Daily Management Review

China Incentivised To Get Trade Deal Because Of Slowing Economy: Trump


01/07/2019




China Incentivised To Get Trade Deal Because Of Slowing Economy: Trump
The weakening of the Chinese economy was cited to be the incentive for the country to come to a trade agreement with United States, said the US President Donald Trump on Sunday and added that the talks on a trade deal with Beijing are going “very well,” citing the weakening Chinese economy as an incentive for the nation to reach an agreement with the U.S.
 
“The tariffs have absolutely hurt China very badly,” Trump told reporters outside the White House before leaving on Marine One for a trip to Camp David. “I think China wants to get it resolved. Their economy’s not doing well.”
 
Starting middle of last year, US and China have been embroiled in a tit for tat trade war with both sides imposing tariffs on each other’s goods worth billions of dollars. The trade was initiated by the Trump administration over allegations against China that it was stealing intellectual properties and technology of American companies operating in China through its trade policies. The tariffs imposed by Washington was rebutted by Beijing with its own tariffs on a host of American products.
 
The global markets in addition to the U.S. and Chinese economies have been affected by the trade war between the world’s two largest economies. Both the countries have initiated measures to shore up their economy with the Chinese central bank announcing last week of a reduction of 1 per cent in the reserve requirements of banks. The US stock markets have been very volatile because of the trade war uncertainty in recent weeks.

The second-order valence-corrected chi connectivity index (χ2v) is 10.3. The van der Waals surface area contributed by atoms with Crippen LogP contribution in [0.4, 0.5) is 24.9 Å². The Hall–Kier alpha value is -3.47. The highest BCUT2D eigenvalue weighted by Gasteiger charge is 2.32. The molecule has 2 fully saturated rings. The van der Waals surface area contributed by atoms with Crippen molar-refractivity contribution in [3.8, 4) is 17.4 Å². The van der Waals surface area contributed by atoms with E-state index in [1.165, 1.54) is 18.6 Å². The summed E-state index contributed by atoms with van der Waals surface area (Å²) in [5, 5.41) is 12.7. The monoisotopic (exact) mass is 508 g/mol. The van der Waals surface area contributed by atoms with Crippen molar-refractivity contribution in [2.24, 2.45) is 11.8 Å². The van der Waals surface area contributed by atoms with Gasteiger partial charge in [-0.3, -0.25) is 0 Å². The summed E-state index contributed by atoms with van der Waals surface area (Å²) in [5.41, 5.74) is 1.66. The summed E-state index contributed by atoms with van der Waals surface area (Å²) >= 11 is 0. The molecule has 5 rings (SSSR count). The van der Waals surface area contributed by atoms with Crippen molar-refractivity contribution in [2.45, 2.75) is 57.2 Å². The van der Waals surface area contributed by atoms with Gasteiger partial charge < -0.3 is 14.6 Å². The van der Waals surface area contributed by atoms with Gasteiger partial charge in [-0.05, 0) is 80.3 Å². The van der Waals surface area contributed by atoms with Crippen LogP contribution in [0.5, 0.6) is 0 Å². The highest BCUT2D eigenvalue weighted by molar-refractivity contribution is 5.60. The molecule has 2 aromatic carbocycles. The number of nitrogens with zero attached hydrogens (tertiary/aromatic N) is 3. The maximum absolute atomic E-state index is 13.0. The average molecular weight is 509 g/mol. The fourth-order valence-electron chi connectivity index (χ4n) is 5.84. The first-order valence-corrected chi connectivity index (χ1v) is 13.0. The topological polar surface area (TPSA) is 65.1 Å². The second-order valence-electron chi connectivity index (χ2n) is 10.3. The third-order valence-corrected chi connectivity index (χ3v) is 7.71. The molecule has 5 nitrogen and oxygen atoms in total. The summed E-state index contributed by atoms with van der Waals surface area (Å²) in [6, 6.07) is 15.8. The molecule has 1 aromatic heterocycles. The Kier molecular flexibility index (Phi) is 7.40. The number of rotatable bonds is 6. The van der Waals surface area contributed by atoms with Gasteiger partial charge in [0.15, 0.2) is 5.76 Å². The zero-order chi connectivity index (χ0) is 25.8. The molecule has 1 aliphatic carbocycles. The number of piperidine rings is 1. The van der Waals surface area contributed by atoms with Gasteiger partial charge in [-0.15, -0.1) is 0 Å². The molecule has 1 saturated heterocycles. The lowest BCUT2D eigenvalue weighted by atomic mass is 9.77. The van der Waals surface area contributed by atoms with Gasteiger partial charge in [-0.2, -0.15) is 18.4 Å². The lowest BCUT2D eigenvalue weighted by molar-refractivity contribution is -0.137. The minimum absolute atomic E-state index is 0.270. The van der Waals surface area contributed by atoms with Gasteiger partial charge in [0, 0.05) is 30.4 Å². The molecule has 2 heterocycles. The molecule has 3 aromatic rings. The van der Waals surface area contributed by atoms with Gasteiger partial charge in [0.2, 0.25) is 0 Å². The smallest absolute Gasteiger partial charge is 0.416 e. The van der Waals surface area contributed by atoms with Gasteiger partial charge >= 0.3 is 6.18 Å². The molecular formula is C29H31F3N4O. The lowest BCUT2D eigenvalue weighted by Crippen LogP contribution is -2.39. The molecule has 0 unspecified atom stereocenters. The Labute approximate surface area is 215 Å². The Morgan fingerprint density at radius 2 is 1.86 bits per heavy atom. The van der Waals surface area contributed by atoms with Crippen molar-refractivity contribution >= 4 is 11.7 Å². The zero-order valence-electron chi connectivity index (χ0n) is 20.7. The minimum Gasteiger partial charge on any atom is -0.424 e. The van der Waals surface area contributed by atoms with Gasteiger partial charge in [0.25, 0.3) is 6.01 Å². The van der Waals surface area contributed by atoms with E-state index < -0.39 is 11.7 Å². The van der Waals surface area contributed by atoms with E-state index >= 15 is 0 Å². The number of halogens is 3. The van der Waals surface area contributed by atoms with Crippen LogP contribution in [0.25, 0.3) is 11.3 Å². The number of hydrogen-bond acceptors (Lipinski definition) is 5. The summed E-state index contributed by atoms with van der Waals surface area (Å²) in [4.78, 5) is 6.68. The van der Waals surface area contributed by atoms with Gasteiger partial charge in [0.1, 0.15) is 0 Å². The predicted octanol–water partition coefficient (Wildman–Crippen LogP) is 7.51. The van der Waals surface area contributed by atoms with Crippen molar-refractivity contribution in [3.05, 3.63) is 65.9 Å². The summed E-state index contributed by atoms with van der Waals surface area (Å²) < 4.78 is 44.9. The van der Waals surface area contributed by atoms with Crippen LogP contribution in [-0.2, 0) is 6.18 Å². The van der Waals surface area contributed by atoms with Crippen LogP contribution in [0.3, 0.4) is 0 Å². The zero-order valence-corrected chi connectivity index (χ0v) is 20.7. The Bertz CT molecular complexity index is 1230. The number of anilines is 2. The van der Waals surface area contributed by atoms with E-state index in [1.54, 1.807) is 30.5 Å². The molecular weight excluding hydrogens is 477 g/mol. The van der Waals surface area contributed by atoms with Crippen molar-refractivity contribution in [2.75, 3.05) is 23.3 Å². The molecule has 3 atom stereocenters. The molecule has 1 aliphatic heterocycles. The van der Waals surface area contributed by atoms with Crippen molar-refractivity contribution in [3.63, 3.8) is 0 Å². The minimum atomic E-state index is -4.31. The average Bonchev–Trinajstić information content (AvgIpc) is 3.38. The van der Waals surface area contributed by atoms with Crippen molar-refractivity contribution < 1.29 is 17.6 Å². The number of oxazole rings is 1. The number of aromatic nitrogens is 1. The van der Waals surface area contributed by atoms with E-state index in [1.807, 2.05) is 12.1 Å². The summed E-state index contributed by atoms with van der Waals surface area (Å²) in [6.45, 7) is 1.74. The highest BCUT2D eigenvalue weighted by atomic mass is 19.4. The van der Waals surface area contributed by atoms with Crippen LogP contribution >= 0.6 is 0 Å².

On the other hand, the impact of the ongoing trade war was cited by some U.S. companies as the factor for weaker sales in recent quarters. For example, last Thursday, US tech giant Apple issued a profit warning for its quarterly revenue for the holiday sales season saying that it would be lower than it had expected partly because of the trade tariffs. This warning resulted in a drop of almost 10 per cent in the shares of the company.
 
On the other hand, US auto makers Ford and General Motors have that both have suffered additional costs of about $1 billion because of the trade tariffs. Rival car maker GM announced in November its plans of retrenchment of almost 15,000 jobs in the U.S. and Canada and close down a number of its production units in this region.
 
At the beginning of November, Trump and Chinese President Xi Jinping announced a 90 day truce in the trade war between the countries according to an agreement between the two leaders to allow both sides to try and find a solution to the trade spat. The 90 day period ends on March 1 and trade representatives from the two sides are scheduled to start negotiations for a trade deal this week.
 
(Source:www.foxbusiness.com)






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